By New Times
By Connor Radnovich
By Robrt L. Pela and Amy Silverman
By Ray Stern
By Keegan Hamilton
By Matthew Hendley
By Monica Alonzo
By Monica Alonzo
Records show the notes paid off handsomely--returning about 25 percent plus principal.
Until UDC filed for Chapter 11 protection this May.
Now, with $6 million still owed to the Little Funds, UDC has stopped paying, Najafi says. And the $45 million in land is bogged down in a bankruptcy plan that's currently under challenge in a Delaware bankruptcy court.
Not to worry, says Najafi. "In the worst-case scenario," he says, "we'll get the land."
Phoenix attorney Mike Tiffany and Pat Cantelme, head of the Phoenix Firefighters' Union, went to St. Mary's High School together. That was a long time ago, but the two guys have kept in touch. They are not close friends, says Cantelme, but they're friends, nevertheless. Tiffany is a guy he trusts.
So a few years back, when Tiffany learned Cantelme was on the board of the Little Funds, he called him up, pitched an idea for a good real estate deal with a Canadian investor.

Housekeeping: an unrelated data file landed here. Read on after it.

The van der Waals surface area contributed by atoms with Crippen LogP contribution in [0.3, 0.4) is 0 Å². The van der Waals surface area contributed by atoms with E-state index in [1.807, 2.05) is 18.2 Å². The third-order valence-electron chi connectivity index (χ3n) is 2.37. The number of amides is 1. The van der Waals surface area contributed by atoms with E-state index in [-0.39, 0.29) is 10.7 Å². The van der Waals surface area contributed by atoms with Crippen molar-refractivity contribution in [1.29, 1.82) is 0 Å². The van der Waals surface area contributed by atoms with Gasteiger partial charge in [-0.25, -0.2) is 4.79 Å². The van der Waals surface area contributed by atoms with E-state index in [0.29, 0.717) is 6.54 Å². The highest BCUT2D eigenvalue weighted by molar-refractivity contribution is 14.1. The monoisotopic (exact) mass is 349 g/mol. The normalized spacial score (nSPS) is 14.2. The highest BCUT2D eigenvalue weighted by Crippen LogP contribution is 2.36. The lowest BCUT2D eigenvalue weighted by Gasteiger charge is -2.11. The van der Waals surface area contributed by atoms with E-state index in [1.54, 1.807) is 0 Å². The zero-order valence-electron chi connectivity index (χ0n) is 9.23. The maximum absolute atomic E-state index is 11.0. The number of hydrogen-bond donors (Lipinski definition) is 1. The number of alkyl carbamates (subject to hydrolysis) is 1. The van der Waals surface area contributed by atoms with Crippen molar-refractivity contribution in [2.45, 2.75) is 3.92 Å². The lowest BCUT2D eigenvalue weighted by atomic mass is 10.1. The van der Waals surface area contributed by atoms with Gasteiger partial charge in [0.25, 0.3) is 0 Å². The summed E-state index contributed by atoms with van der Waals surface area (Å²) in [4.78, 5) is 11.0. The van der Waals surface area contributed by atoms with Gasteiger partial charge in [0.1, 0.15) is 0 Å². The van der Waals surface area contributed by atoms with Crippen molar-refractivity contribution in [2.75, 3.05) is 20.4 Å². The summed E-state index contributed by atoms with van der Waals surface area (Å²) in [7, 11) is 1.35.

"I don't care if it's my brother if it's a good investment," says Cantelme.
Cantelme introduced Tiffany to Cross and the board, which approved the Canadian deal. Ultimately, that deal never materialized, but Tiffany had developed an inside track to the board.
Cantelme left the board in 1994. Shortly after he stepped down, Tiffany and a mortgage broker worked out a deal with the Little Funds. The broker, RRH Financial, agreed to participate in loans to third parties with the retirement funds. All the loans are secured with land. The retirement funds kicked in a total of $17 million for seven projects.
Tiffany's law firm received $65,000 in legal fees--from the broker.
And if Tiffany used his high school chum to get in the door, well, what of it?
"We had a relationship of trust," says Tiffany. "Business people will always use their connections because it gives them credibility. . . . It's one thing to use a connection and another to abuse it.
"I don't know how you could get to the retirement system without knowing someone," he says.